Define success your way, then look for examples of it in your life
So when I did my audit, I asked myself when did this happen? When did people approach me for work? Three examples came to mind. And I was able to trace those back to specific work that I had produced.
After taking stock of these times I was approached, I started to see more clearly the benefits of the different types of work that I was doing. I now had a way of measuring the usefulness of the various tasks. Things started to become a little less hazy.
Rather than looking at 20 different income streams and only comparing them by the amount of money they made, I had another way to pit them against each other. And this helped me see where I needed to focus my energy.
When I defined what success was for ME, the goals to get me there became a LOT more clear.
How do YOU define success?
If you can personally define success, then you will have a clearer roadmap. Ask yourself, “how will I know when I’ve made it?”
Maybe your definition of success is the freedom to travel. Maybe it’s to own a million-dollar company. Maybe success to you is an auditorium full of people listening to you, maybe it’s a TED talk.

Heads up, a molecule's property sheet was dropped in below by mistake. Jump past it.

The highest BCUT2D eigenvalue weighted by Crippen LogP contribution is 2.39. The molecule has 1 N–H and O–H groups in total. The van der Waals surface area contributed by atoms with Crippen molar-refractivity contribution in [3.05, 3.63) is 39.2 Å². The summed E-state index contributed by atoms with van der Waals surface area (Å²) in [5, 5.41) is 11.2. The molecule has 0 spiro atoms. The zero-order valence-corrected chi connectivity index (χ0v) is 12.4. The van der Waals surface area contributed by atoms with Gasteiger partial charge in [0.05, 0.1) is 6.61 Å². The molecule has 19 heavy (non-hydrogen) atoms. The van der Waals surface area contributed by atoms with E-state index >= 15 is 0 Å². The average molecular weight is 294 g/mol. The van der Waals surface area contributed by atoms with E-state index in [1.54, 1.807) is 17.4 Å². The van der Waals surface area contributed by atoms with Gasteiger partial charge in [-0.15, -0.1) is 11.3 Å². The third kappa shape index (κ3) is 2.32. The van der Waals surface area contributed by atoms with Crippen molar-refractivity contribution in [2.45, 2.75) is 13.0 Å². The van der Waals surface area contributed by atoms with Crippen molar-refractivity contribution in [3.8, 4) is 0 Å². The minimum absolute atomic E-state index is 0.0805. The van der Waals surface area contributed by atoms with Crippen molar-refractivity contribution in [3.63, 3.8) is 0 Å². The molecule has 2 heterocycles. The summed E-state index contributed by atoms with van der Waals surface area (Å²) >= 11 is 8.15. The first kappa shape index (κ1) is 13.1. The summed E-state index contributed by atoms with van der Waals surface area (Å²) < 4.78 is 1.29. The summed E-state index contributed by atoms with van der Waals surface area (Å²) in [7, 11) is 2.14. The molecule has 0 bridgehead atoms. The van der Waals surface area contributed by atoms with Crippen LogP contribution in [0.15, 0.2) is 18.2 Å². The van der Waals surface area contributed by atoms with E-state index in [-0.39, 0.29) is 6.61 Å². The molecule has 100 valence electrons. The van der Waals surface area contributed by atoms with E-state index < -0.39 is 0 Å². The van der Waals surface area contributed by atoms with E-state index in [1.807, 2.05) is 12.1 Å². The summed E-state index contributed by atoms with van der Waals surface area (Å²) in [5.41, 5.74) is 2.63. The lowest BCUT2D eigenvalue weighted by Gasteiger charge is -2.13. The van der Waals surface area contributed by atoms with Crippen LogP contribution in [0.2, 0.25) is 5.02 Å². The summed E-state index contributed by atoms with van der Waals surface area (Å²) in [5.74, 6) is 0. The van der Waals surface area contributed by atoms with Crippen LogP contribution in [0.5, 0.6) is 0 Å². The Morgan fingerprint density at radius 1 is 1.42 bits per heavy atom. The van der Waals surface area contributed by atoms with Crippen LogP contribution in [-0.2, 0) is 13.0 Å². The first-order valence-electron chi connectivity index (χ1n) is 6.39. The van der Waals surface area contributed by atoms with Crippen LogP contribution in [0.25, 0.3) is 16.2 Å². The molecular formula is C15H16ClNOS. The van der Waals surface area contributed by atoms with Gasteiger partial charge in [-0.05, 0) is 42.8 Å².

There should be no judgment in how we personally define success. If you are living according to someone else’s pre-defined measure of success no matter how hard you work, you will feel unfulfilled. What works for someone else just won’t work for you.
Also, this end goal can change, this doesn’t have to be the goal forever. Maybe by the time you get that TED talk, you’ll have a whole new definition of success! What this will help you do is craft a plan.
When I looked at all the different work that I was doing, I asked myself of each gig, is this getting me closer to being considered an expert in my field? If the answer was no, I tossed it.
Take the time to define success for yourself. Audit the work that you are doing, and see what is getting you closer to that picture, and focus your energy there.